The Symbian Signing process described above added overhead of cost and time to developing an app for S60 3rd edition for application developers. Thus many mobile developers delayed porting their app to S60 3rd edition and kept developing for S60 2nd edition where a majority of the userbase was anyway. Also some developers felt the openness of Symbian/S60 was lost due to Platform Security and chose to stop developing for S60 all together. This ended up hurting S60 3rd edition as a platform, the number of applications decreased for the platform and people who did buy S60 3rd edition devices didn't find the same breadth of applications. The situation got a little better after 1-2 years, but the S60 application market wasn't the same.
Symbian Signing is similar in concept to what Jeff Jarvis and Leo suggested could be good for Android, but as you can see things can go badly depending how it's implimented. Developers want to be able to develop their apps quickly, effeciently, and at a reasonable cost to themselves or their business.
Android App Signing
Jumping back to the present, Android also requires application signing. The way Android is setup an application not signed will not install or run on the platform. There are two types of certificates under Android, a debug certificate and a release certificate. A debug certificate is used when developing the app before it's ready to be released. Once the app is ready to be released it should be signed with a release certificate. The Android SDK tools assist in signing the application.
This means that with the Android SDK app signing is left up to the developer, and doesn't require submitting their application to a 3rd party company for testing or signing. This gives more control of app development to a developer and allows a developer to quickly update and push a new release of their app without having to wait a long period of time for testing by another company. Of course Playing devil's advocate it could also allow sloppy developer's to release more unstable apps on Android. Having a test certification company perform further testing on an app before making it available to users might make apps more stable or reliable for users but it would increase the cost and time overhead for a developer. Essentially Google is leaving the development, testing, and updating of apps entirely up to the app developer. For now I'd say Android users should be cautious of what they install, and to pay attention if you find the software responsiveness to become slower or find your mobile becoming more unstable then uninstall whichever app you recently installed, it will probably improve the problem. Hopefully Google will develop an App Marketplace in the future where it's easier to filter and find quality applications, than the current one.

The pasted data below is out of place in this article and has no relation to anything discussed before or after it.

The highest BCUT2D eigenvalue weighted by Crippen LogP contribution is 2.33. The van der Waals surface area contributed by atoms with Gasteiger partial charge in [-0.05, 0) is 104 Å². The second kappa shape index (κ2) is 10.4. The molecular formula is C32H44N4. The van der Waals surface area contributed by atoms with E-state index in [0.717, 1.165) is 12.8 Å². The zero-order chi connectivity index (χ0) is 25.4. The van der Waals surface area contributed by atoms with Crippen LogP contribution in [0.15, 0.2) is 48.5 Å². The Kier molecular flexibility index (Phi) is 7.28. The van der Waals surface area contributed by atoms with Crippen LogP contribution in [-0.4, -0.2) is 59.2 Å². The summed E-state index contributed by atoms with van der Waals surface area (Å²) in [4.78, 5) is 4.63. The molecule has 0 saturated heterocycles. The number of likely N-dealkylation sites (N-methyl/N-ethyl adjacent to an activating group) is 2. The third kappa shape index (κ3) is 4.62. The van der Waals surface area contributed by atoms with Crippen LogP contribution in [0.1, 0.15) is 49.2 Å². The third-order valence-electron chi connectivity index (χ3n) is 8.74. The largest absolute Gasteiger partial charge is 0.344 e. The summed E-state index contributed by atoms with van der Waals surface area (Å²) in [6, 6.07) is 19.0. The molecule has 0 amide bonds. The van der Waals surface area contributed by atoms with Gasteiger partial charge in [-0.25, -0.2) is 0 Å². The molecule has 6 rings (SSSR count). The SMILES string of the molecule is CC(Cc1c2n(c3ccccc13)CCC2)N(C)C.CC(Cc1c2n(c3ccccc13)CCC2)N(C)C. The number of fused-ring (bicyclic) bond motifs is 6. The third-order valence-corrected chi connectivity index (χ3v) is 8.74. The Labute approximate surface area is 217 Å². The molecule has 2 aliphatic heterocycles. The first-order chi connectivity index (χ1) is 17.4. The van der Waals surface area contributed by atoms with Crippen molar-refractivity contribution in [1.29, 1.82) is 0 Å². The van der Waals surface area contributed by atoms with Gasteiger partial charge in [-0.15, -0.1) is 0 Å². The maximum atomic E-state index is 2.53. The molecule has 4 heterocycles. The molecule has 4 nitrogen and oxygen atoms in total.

iPhone App Signing
Now lets take a look at how Apple has implimented things. It is interesting to note that when the iPhone SDK was first announced, Steve Jobs specifically mentioned Nokia's implimentation of app signing, "Nokia, for example, is not allowing any applications to be loaded onto some of their newest phones unless they have a digital signature that can be traced back to a known developer." This is in reference to the Symbian Signing process.
Apple's implimentation is probably the most streamlined of the three. All apps for iPhone also have to be signed (with the exception of Jailbroken apps of course). There are are two types of certificates, one is a development certificate, the other is a release certificate, similar to Android's setup. The iPhone SDK handles the certificate signing during compilation. Apps signed with a development certificate can be run on actual iPhone devices, but the app can only be run on up to 100 iPhone devices at once. It was setup this way to allow developers to test their apps before releasing them, but not to use the development certificate as a distribution mechanism. In order to get a release certficate you must join the iPhone developer program that costs $100 per year. The developer program also includes testing the apps your submit and hosting any Apps you release, both free and paid.
With this setup Apple becomes the single point of contact for the developer, and while Apple's arbitary rejection of applications is bad, generally speaking they do a good job making sure the apps work for the users and won't cause problems on your phone.
I find it interesting the different strategies Apple, Google, and Nokia have taken. Even though Nokia were the first of the three to start the app signing requirement the process isn't as streamlined as Apple's process, and Google is clearly the most liberal in their process. Nokia has gradually improved the Symbian Signing process by introducing the Open-Signed certificate for apps that don't require API calls or user's data, and offering waivers for applications that are free where the developer has no income from them, such as apps released as Open Source that aren't being sold.